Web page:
A crippling cyberattack targeting UK infrastructure such as energy or financial services is only a matter of time, according to the head of the National Cyber Security Centre.
It is a matter of "when, not if" a "category one" attack happens, said Ciaran Martin.
He said the UK had so far been lucky to avoid such an attack and that the country is working on "offensive cyber" to give it the option of retaliating.
The worst so far has been last year's WannaCry ransomware attack that caused problems across the world and demanded payment to restore systems.
In the UK, it infected machines at 81 health trusts across England – a third of the 236 overall. US authorities have accused North Korea of being reponsible.
Wannacry was classed as category two because there was no danger to life.
But Mr Martin told the Guardian: "I think it is a matter of when, not if and we will be fortunate to come to the end of the decade without having to trigger a category one attack."
Russia, Iran and China have been blamed for intrusions into UK computer systems.
These may have been intelligence gathering for future attacks, according to Mr Martin.
"What we have seen from Russia thus far against the UK is a series of intrusions for espionage and possible pre-positioning into key sectors but in a more controlled form of attack from others," he said.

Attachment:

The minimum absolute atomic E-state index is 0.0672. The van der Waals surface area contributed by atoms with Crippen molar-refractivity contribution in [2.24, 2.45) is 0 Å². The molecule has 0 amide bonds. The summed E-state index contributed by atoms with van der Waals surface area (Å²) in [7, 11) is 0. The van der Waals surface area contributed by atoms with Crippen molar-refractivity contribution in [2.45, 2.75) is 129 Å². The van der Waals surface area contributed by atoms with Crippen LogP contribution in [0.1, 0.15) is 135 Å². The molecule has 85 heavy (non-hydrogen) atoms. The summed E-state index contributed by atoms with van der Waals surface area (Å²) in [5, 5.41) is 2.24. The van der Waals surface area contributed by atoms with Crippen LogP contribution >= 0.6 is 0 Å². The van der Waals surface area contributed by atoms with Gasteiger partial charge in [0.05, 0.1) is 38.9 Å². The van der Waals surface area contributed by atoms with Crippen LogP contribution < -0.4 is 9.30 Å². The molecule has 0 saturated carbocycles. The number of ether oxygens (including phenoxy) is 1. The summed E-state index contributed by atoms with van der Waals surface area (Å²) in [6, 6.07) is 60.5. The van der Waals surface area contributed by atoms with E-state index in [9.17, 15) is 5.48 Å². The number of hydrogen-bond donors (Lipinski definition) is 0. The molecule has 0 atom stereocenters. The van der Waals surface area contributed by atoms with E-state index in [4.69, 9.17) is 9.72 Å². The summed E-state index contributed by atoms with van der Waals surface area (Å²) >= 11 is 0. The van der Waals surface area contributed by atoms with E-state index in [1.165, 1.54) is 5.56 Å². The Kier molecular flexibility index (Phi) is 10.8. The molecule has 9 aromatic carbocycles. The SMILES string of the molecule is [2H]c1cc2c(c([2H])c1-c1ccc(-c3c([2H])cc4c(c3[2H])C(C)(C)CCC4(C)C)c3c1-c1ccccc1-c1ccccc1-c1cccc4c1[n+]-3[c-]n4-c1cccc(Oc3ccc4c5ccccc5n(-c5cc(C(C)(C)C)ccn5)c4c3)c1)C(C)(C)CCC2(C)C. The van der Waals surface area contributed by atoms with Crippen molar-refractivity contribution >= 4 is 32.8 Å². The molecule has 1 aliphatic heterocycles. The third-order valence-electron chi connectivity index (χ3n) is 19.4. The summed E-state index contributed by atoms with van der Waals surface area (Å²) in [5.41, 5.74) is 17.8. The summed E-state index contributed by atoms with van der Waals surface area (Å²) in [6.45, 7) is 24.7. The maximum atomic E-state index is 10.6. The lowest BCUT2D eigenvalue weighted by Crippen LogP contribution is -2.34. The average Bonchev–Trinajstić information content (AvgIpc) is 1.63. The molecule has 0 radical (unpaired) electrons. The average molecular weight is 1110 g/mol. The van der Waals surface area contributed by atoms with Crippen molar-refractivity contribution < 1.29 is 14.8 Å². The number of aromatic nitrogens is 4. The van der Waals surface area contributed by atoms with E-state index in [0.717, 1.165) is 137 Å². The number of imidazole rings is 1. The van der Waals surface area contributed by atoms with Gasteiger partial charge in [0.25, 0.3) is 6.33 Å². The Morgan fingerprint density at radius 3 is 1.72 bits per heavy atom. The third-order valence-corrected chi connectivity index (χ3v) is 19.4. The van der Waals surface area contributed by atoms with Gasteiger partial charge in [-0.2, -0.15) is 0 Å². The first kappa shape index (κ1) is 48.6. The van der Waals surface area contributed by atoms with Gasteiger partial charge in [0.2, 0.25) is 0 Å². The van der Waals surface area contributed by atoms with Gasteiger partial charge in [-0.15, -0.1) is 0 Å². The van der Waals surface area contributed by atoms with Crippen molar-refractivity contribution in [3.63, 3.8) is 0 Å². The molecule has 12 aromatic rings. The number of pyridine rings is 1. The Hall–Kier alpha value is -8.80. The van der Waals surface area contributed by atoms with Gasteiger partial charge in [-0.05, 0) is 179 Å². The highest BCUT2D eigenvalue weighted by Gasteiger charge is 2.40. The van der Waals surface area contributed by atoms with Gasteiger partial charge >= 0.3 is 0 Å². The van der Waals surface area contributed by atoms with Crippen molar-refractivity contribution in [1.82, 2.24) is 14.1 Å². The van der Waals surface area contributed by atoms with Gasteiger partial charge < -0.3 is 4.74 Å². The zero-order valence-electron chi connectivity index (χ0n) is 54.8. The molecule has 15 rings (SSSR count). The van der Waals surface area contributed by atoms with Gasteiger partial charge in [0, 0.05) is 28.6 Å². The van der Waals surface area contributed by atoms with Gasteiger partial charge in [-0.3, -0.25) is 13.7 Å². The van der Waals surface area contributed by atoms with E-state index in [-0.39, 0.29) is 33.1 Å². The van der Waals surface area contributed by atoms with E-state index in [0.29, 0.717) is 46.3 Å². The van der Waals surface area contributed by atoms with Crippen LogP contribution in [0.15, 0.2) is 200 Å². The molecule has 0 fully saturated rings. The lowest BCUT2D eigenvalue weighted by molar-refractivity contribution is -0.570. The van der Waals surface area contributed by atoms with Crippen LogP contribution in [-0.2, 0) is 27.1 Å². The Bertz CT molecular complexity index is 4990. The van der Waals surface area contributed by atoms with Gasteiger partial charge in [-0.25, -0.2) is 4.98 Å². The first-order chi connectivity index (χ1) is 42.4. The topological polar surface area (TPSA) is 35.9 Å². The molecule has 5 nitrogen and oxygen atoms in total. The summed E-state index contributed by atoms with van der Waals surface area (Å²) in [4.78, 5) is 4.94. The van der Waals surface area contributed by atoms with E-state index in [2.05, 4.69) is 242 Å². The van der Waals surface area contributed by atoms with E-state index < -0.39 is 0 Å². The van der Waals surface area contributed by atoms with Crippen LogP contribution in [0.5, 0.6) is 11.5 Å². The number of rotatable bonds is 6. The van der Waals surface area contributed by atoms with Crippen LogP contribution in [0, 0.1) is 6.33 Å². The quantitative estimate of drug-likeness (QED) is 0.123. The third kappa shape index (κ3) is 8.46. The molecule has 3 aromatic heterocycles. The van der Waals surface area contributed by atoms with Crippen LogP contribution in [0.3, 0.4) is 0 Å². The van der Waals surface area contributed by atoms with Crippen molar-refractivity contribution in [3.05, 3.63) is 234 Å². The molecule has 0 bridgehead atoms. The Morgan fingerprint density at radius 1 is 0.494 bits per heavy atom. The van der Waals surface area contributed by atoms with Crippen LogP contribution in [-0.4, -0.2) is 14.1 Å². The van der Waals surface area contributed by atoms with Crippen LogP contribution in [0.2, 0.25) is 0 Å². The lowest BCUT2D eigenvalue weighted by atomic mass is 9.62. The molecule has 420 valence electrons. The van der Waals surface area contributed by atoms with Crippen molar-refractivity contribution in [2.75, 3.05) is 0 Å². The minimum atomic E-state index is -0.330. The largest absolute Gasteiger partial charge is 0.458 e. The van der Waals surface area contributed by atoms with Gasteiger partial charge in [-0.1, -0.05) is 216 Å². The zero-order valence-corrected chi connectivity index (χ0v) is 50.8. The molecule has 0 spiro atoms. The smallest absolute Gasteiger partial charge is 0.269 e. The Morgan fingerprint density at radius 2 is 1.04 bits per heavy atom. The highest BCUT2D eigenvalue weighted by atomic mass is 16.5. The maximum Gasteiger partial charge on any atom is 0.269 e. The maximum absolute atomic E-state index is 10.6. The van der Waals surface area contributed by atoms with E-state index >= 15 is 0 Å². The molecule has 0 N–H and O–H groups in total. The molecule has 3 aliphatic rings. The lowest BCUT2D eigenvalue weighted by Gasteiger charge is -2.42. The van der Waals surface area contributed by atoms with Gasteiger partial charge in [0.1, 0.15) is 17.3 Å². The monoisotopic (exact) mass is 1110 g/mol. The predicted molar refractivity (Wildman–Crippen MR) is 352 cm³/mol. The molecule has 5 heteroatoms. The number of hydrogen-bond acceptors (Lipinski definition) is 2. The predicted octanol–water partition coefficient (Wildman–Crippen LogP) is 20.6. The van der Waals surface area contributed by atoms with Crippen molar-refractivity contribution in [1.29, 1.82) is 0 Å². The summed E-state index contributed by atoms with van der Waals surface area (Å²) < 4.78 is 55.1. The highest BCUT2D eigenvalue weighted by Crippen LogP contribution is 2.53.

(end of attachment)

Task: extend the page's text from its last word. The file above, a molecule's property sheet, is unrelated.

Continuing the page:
Hitting back against malicious attacks also looks like becoming a more important option.
"Offensive cyber will be an increasing part of the UK's security toolkit," added Mr Martin.
The National Cyber Security Centre was launched in 2016 and is part of GCHQ. It was set up to protect critical services and deal with any major attacks.
More from Cyberattacks
Its warning comes after the head of the Army said this week that the UK could be at risk from a hybrid attack by the likes of Russia, in which conventional warfare is used alongside cyberattacks.
Sir Nick Carter said: "The threats we face are not thousands of miles away but are now on Europe's doorstep – we have seen how cyberwarfare can be both waged on the battlefield and to disrupt normal people's lives – we in the UK are not immune from that."